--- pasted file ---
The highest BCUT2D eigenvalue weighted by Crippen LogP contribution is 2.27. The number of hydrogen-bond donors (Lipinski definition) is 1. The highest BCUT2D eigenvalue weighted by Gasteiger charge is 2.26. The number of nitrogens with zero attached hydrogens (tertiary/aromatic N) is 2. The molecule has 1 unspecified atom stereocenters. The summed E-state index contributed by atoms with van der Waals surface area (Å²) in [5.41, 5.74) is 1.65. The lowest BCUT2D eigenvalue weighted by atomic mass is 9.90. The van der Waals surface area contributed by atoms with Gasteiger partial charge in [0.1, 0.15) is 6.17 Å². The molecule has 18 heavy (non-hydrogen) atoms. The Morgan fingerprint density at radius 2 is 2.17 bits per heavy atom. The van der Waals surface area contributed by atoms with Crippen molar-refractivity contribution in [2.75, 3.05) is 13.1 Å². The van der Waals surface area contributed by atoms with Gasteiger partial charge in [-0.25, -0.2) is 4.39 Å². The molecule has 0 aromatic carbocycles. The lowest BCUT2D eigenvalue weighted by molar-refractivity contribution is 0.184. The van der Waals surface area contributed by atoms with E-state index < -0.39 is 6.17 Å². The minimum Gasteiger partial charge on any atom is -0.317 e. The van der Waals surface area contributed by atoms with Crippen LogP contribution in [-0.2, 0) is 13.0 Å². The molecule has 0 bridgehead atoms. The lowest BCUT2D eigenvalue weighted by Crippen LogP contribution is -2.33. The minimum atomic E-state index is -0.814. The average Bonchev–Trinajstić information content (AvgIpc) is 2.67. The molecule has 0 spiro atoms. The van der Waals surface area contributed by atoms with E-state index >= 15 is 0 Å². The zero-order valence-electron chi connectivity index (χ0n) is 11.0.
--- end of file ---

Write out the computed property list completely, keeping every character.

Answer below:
The highest BCUT2D eigenvalue weighted by Crippen LogP contribution is 2.27. The number of hydrogen-bond donors (Lipinski definition) is 1. The highest BCUT2D eigenvalue weighted by Gasteiger charge is 2.26. The number of nitrogens with zero attached hydrogens (tertiary/aromatic N) is 2. The molecule has 1 unspecified atom stereocenters. The summed E-state index contributed by atoms with van der Waals surface area (Å²) in [5.41, 5.74) is 1.65. The lowest BCUT2D eigenvalue weighted by atomic mass is 9.90. The van der Waals surface area contributed by atoms with Gasteiger partial charge in [0.1, 0.15) is 6.17 Å². The molecule has 18 heavy (non-hydrogen) atoms. The Morgan fingerprint density at radius 2 is 2.17 bits per heavy atom. The van der Waals surface area contributed by atoms with Crippen molar-refractivity contribution in [2.75, 3.05) is 13.1 Å². The van der Waals surface area contributed by atoms with Gasteiger partial charge in [-0.25, -0.2) is 4.39 Å². The molecule has 0 aromatic carbocycles. The lowest BCUT2D eigenvalue weighted by molar-refractivity contribution is 0.184. The van der Waals surface area contributed by atoms with E-state index < -0.39 is 6.17 Å². The minimum Gasteiger partial charge on any atom is -0.317 e. The van der Waals surface area contributed by atoms with Crippen LogP contribution in [-0.2, 0) is 13.0 Å². The molecule has 0 bridgehead atoms. The lowest BCUT2D eigenvalue weighted by Crippen LogP contribution is -2.33. The minimum atomic E-state index is -0.814. The average Bonchev–Trinajstić information content (AvgIpc) is 2.67. The molecule has 0 spiro atoms. The van der Waals surface area contributed by atoms with E-state index >= 15 is 0 Å². The zero-order valence-electron chi connectivity index (χ0n) is 11.0.